Metro Manila, Philippines— The Philippine Coast Guard (PCG) on Thursday said it has already reported to authorities details of the Chinese Coast Guard’s (CCG) “dangerous maneuvers” to block the resupply mission of Philippine ships on June 30, and is now awaiting government’s next steps regarding the incident.

Speaking to CNN Philippines’ The Source, PCG spokesperson for the West Philippine Sea Commodore Jay Tarriela said the completed report on the incident was immediately submitted to the National Task Force West Philippine Sea. The Department of Foreign Affairs (DFA) was also notified about the matter, he added.

“As to the diplomatic action that has to be carried out by the DFA, I know they’re going to have one but as to what that is in particular, it’s for the DFA to probably explain it much further,” Tarriela said.

CNN Philippines has reached out to DFA about the matter, but it has yet to respond.

During a briefing on Wednesday, Tarriela confirmed reports that the CCG again tried to block PCG vessels on a resupply mission at Ayungin Shoal, also known as Second Thomas Shoal. A similar incident occurred in April this year.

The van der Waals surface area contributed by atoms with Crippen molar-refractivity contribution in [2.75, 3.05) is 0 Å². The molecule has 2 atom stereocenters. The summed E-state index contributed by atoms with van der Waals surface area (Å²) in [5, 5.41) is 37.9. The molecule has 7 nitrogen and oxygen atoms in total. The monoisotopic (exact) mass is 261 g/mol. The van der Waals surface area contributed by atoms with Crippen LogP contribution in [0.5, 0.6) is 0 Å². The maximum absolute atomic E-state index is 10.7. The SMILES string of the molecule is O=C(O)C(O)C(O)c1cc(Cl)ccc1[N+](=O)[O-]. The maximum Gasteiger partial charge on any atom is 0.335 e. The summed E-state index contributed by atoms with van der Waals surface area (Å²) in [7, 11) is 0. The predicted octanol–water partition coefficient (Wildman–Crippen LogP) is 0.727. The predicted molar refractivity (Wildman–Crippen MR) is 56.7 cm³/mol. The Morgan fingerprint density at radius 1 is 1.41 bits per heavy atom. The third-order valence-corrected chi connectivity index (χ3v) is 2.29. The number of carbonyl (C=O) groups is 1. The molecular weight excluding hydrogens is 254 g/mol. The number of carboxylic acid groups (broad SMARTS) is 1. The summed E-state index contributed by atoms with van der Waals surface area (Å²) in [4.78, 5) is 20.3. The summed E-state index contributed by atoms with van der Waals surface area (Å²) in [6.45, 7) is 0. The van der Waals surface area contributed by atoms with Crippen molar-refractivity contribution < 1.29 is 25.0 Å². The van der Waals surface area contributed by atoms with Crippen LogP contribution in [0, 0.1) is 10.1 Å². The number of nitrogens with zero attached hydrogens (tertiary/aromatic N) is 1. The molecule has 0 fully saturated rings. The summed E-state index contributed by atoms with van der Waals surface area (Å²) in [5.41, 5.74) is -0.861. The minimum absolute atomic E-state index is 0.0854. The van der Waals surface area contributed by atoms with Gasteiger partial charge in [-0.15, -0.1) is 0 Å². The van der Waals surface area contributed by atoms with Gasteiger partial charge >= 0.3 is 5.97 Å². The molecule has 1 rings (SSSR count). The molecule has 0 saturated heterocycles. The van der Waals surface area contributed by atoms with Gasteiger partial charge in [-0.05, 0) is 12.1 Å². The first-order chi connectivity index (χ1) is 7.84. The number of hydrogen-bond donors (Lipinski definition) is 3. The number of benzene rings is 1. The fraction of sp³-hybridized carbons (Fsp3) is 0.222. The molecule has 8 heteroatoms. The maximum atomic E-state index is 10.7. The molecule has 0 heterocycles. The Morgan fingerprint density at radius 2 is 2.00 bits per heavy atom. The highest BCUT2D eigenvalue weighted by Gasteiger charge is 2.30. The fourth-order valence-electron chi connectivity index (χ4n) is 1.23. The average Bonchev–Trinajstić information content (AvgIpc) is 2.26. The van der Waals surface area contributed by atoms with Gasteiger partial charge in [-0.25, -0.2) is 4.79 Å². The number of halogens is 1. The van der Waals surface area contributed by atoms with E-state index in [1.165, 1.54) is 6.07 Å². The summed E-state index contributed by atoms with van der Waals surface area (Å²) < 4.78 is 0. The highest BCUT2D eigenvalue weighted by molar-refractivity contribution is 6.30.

BRP Sierra Madre, a World War II-era ship, has been marooned on Ayungin since 1999 to serve as the Philippines’ outpost in the area. A small contingent of Filipino marines is stationed at the shipwreck on rotation.

China has continuously refused to recognize the 2016 Hague ruling that upheld the Philippines’ sovereign rights and jurisdiction in its exclusive economic zone (EEZ) and nullified Beijing’s claims over the West Philippine Sea.

In the latest incident, Tarriela said the CCG came as close as 100 yards, which was very dangerous since it could have led to a collision if the PCG vessel did not decelerate.

Had the collision happened, the smaller PCG vessel would have capsized, he noted.

Tarriela also said that China’s action was a clear violation of the Convention on International Regulations for Preventing Collisions at Sea, to which it is a signatory.

On Wednesday, several lawmakers slammed Beijing for its latest aggression in the disputed waters.

‘No bearing’

A fishers group, meanwhile, disagreed with some senators’ call to ban the “Barbie” film in the country for its depiction of China’s controversial “nine-dash line” claim over South China Sea.

Fernando Hicap, National Chairperson of Pambansang Lakas ng Kilusang Mamamalakaya ng Pilipinas, said the government should focus on asserting the country’s sovereign rights in our territorial waters rather than nitpicking on a detail in a fictional film.

“A single scene in a film doesn’t have any bearing for what the Filipino fishers believe and stand for — that the West Philippine Sea is indisputably ours and ours alone,” he said. “As for the Filipino fishers, we won’t be spending even a minute nitpicking on a detail in a fictional film. We’re too busy walking our talk and safeguarding our fishing grounds.”

Hicap also called on President Ferdinand Marcos Jr. to protest the recent harassment of a Chinese vessel against the Philippine Coast Guard near Ayungin Shoal and raise the issue of the sea row at the 78th Session of the United Nations General Assembly in September.